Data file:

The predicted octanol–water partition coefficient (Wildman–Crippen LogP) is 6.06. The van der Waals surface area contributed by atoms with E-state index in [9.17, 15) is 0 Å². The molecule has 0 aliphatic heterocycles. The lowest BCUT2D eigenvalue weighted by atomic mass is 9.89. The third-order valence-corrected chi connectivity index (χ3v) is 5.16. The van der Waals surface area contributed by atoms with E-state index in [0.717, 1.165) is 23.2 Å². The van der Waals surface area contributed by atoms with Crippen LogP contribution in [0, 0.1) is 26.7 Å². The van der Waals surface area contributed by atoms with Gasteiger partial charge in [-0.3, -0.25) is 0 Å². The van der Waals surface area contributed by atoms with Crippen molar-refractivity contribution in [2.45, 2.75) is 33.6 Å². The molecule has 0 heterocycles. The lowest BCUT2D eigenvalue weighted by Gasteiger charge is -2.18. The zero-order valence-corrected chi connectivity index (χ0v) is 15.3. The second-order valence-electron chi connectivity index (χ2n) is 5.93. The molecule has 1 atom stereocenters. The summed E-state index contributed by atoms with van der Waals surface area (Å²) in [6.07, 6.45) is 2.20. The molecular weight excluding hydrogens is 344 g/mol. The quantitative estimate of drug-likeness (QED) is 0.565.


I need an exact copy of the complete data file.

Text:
The predicted octanol–water partition coefficient (Wildman–Crippen LogP) is 6.06. The van der Waals surface area contributed by atoms with E-state index in [9.17, 15) is 0 Å². The molecule has 0 aliphatic heterocycles. The lowest BCUT2D eigenvalue weighted by atomic mass is 9.89. The third-order valence-corrected chi connectivity index (χ3v) is 5.16. The van der Waals surface area contributed by atoms with E-state index in [0.717, 1.165) is 23.2 Å². The van der Waals surface area contributed by atoms with Crippen LogP contribution in [0, 0.1) is 26.7 Å². The van der Waals surface area contributed by atoms with Gasteiger partial charge in [-0.3, -0.25) is 0 Å². The van der Waals surface area contributed by atoms with Crippen molar-refractivity contribution in [2.45, 2.75) is 33.6 Å². The molecule has 0 heterocycles. The lowest BCUT2D eigenvalue weighted by Gasteiger charge is -2.18. The zero-order valence-corrected chi connectivity index (χ0v) is 15.3. The second-order valence-electron chi connectivity index (χ2n) is 5.93. The molecule has 1 atom stereocenters. The summed E-state index contributed by atoms with van der Waals surface area (Å²) in [6.07, 6.45) is 2.20. The molecular weight excluding hydrogens is 344 g/mol. The quantitative estimate of drug-likeness (QED) is 0.565.